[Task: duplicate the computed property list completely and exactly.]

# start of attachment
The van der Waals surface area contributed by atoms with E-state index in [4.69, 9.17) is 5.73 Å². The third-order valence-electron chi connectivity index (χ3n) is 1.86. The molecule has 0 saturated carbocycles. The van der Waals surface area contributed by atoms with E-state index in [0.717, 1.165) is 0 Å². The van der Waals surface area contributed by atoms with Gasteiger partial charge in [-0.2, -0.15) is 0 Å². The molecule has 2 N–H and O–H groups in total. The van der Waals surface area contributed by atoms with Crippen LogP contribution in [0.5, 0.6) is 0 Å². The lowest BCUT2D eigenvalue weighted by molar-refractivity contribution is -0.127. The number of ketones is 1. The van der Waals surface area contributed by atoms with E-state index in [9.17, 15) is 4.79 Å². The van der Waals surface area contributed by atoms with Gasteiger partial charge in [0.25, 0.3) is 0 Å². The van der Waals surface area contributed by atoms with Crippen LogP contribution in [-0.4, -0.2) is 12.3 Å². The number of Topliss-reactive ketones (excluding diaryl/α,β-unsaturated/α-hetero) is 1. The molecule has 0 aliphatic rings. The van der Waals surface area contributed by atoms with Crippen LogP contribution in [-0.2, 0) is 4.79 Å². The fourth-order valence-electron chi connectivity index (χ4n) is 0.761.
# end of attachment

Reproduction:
The van der Waals surface area contributed by atoms with E-state index in [4.69, 9.17) is 5.73 Å². The third-order valence-electron chi connectivity index (χ3n) is 1.86. The molecule has 0 saturated carbocycles. The van der Waals surface area contributed by atoms with E-state index in [0.717, 1.165) is 0 Å². The van der Waals surface area contributed by atoms with Gasteiger partial charge in [-0.2, -0.15) is 0 Å². The molecule has 2 N–H and O–H groups in total. The van der Waals surface area contributed by atoms with Crippen LogP contribution in [0.5, 0.6) is 0 Å². The lowest BCUT2D eigenvalue weighted by molar-refractivity contribution is -0.127. The number of ketones is 1. The van der Waals surface area contributed by atoms with E-state index in [9.17, 15) is 4.79 Å². The van der Waals surface area contributed by atoms with Gasteiger partial charge in [0.25, 0.3) is 0 Å². The van der Waals surface area contributed by atoms with Crippen LogP contribution in [-0.4, -0.2) is 12.3 Å². The number of Topliss-reactive ketones (excluding diaryl/α,β-unsaturated/α-hetero) is 1. The molecule has 0 aliphatic rings. The van der Waals surface area contributed by atoms with Crippen LogP contribution in [-0.2, 0) is 4.79 Å². The fourth-order valence-electron chi connectivity index (χ4n) is 0.761.